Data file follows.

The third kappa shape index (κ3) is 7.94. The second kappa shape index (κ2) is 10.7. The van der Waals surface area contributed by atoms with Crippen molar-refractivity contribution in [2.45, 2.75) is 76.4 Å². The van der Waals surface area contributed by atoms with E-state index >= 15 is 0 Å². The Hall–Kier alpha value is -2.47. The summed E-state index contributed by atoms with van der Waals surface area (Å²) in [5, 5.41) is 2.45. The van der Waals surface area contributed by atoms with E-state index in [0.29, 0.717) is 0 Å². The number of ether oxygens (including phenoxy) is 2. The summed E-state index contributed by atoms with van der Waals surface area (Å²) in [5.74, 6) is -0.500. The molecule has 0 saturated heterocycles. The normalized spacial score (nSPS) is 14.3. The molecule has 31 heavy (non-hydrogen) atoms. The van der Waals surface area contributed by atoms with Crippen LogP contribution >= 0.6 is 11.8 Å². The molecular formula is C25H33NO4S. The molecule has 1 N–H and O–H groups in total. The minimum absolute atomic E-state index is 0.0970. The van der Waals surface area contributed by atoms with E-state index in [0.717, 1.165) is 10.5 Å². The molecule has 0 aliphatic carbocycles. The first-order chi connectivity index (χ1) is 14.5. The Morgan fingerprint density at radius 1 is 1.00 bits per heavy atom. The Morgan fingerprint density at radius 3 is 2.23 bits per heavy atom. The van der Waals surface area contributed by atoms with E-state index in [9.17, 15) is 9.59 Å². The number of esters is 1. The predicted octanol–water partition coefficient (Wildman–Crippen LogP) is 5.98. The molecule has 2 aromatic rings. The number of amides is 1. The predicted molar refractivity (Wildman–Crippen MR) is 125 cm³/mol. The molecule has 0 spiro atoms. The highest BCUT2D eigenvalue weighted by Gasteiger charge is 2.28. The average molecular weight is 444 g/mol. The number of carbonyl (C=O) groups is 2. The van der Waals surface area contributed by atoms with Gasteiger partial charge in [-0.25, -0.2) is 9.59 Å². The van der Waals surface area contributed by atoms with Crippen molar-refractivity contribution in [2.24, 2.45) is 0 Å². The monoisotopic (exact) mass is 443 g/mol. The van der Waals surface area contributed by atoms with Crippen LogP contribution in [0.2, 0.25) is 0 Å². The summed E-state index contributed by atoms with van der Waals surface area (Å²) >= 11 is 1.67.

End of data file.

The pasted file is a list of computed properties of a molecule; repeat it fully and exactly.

The third kappa shape index (κ3) is 7.94. The second kappa shape index (κ2) is 10.7. The van der Waals surface area contributed by atoms with Crippen molar-refractivity contribution in [2.45, 2.75) is 76.4 Å². The van der Waals surface area contributed by atoms with E-state index >= 15 is 0 Å². The Hall–Kier alpha value is -2.47. The summed E-state index contributed by atoms with van der Waals surface area (Å²) in [5, 5.41) is 2.45. The van der Waals surface area contributed by atoms with E-state index in [0.29, 0.717) is 0 Å². The number of ether oxygens (including phenoxy) is 2. The summed E-state index contributed by atoms with van der Waals surface area (Å²) in [5.74, 6) is -0.500. The molecule has 0 saturated heterocycles. The normalized spacial score (nSPS) is 14.3. The molecule has 31 heavy (non-hydrogen) atoms. The van der Waals surface area contributed by atoms with Crippen LogP contribution >= 0.6 is 11.8 Å². The molecular formula is C25H33NO4S. The molecule has 1 N–H and O–H groups in total. The minimum absolute atomic E-state index is 0.0970. The van der Waals surface area contributed by atoms with E-state index in [0.717, 1.165) is 10.5 Å². The molecule has 0 aliphatic carbocycles. The first-order chi connectivity index (χ1) is 14.5. The Morgan fingerprint density at radius 1 is 1.00 bits per heavy atom. The Morgan fingerprint density at radius 3 is 2.23 bits per heavy atom. The van der Waals surface area contributed by atoms with E-state index in [9.17, 15) is 9.59 Å². The number of esters is 1. The predicted octanol–water partition coefficient (Wildman–Crippen LogP) is 5.98. The molecule has 2 aromatic rings. The number of amides is 1. The predicted molar refractivity (Wildman–Crippen MR) is 125 cm³/mol. The molecule has 0 spiro atoms. The highest BCUT2D eigenvalue weighted by Gasteiger charge is 2.28. The average molecular weight is 444 g/mol. The number of carbonyl (C=O) groups is 2. The van der Waals surface area contributed by atoms with Gasteiger partial charge in [-0.25, -0.2) is 9.59 Å². The van der Waals surface area contributed by atoms with Crippen molar-refractivity contribution in [2.24, 2.45) is 0 Å². The monoisotopic (exact) mass is 443 g/mol. The van der Waals surface area contributed by atoms with Crippen LogP contribution in [0.2, 0.25) is 0 Å². The summed E-state index contributed by atoms with van der Waals surface area (Å²) >= 11 is 1.67.